As he laid his hand in a fatherly manner—a fatherly manner that was as much of a sham as anything else about him—I don’t know whether I was more incensed at him or his victim, who received it with evident pride and satisfaction. Nevertheless he ventured to falter out:—
“Has anything been done yet?”
“Well, no; I can’t say that anything—that is, that anything has been completed; but I may say we are in excellent position for an advance—ha, ha! But we must wait, my young friend, wait. What is it the Latin philosopher says? ‘Let us by all means hasten slowly’—ha, ha!” and he turned to me as if saying confidentially, “Observe the impatience of these boys!” “I met, a moment ago, my old friend and boyhood’s companion, Jim McGlasher, chief of the Bureau for the Dissemination of Useless Information, and,” lowering his voice to a mysterious but audible whisper, “I shall see him again to-morrow.”
The “All aboard!” of the railway omnibus at this moment tore me from the presence of this gifted legislator and his protégé; but as we drove away I saw through the open window the powerful mind of Gashwiler operating, so to speak, upon the susceptibilities of Mr. Dobbs.
I did not meet him again for a week. The morning of my return I saw the two conversing together in the hall, but with the palpable distinction between this and their former interviews, that the gifted Gashwiler seemed to be anxious to get away from his friend. I heard him say something about “committees” and “to-morrow,” and when Dobbs turned his freckled face toward me I saw that he had got at last some expression into it—disappointment.
I asked him pleasantly how he was getting on.
He had not lost his pride yet. He was doing well, although such was the value set upon his friend Gashwiler’s abilities by his brother members that he was almost always occupied with committee business. I noticed that his clothes were not in as good case as before, and he told me that he had left the hotel, and taken lodgings in a by-street, where it was less expensive. Temporarily of course.
A few days after this I had business in one of the great departments. From the various signs over the doors of its various offices and bureaus it always oddly reminded me of Stewart’s or Arnold and Constable’s. You could get pensions, patents, and plants. You could get land and the seeds to put in it, and the Indians to prowl round it, and what not. There was a perpetual clanging of office desk bells, and a running hither and thither of messengers strongly suggestive of “Cash 47.”
As my business was with the manager of this Great National Fancy Shop, I managed to push by the sad-eyed, eager-faced crowd of men and women in the anteroom, and entered the secretary’s room, conscious of having left behind me a great deal of envy and uncharitableness of spirit. As I opened the door I heard a monotonous flow of Western speech which I thought I recognized. There was no mistaking it. It was the voice of the Gashwiler.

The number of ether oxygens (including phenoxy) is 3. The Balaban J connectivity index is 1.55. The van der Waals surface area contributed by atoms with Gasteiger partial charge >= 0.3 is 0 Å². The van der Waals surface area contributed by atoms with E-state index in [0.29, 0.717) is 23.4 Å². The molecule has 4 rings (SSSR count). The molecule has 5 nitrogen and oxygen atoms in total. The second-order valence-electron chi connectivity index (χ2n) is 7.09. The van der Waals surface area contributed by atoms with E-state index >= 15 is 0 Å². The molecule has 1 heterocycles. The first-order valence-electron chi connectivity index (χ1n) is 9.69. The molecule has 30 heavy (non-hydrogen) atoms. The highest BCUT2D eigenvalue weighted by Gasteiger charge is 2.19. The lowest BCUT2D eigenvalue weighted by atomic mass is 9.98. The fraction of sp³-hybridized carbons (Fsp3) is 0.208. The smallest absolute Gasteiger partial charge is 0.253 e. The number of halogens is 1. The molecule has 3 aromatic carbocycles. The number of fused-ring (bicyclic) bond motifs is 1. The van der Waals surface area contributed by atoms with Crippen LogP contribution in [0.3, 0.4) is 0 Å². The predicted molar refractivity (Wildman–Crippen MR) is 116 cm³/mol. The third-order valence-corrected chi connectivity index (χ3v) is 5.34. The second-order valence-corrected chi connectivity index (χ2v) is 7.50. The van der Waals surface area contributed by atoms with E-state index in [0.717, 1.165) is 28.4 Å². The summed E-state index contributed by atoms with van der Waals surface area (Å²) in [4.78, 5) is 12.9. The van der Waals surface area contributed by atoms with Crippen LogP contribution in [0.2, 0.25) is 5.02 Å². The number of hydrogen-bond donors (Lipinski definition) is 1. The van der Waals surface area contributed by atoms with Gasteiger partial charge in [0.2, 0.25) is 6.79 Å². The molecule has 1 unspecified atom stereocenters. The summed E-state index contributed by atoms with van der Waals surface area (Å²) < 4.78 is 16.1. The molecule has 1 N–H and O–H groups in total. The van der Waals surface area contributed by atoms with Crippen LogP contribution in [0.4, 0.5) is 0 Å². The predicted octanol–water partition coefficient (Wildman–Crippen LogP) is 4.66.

“The appointment of this man, Mr. Secretary, would be most acceptable to the people in my deestrict. His family are wealthy and influential, and it’s just as well in the fall elections to have the supervisors and county judge pledged to support the administration. Our delegates to the State Central Committee are to a man”—but here, perceiving from the wandering eye of Mr. Secretary that there was another man in the room, he whispered the rest with a familiarity that must have required all the politician in the official’s breast to keep from resenting.
“You have some papers, I suppose?” asked the secretary, wearily.
Gashwiler was provided with a pocketful, and produced them. The secretary threw them on the table among the other papers, where they seemed instantly to lose their identity, and looked as if they were ready to recommend anybody but the person they belonged to. Indeed, in one corner the entire Massachusetts delegation, with the Supreme Bench at their head, appeared to be earnestly advocating the manuring of Iowa waste lands; and to the inexperienced eye, a noted female reformer had apparently appended her signature to a request for a pension for wounds received in battle.
“By the way,” said the secretary, “I think I have a letter here from somebody in your district asking an appointment, and referring to you? Do you withdraw it?”
“If anybody has been presuming to speculate upon my patronage,” said the Hon. Mr. Gashwiler, with rising rage.
“I’ve got the letter somewhere here,” said the secretary, looking dazedly at his table. He made a feeble movement among the papers, and then sank back hopelessly in his chair, and gazed out of the window as if he thought and rather hoped it might have flown away. “It was from a Mr. Globbs, or Gobbs, or Dobbs, of Remus,” he said finally, after a superhuman effort of memory.
“Oh, that’s nothing—a foolish fellow who has been boring me for the last month.”
“Then I am to understand that this application is withdrawn?”
“As far as my patronage is concerned, certainly. In fact, such an appointment would not express the sentiments—indeed, I may say, would be calculated to raise active opposition in the deestrict.”
The secretary uttered a sigh of relief, and the gifted Gashwiler passed out. I tried to get a good look at the honorable scamp’s eye, but he evidently did not recognize me.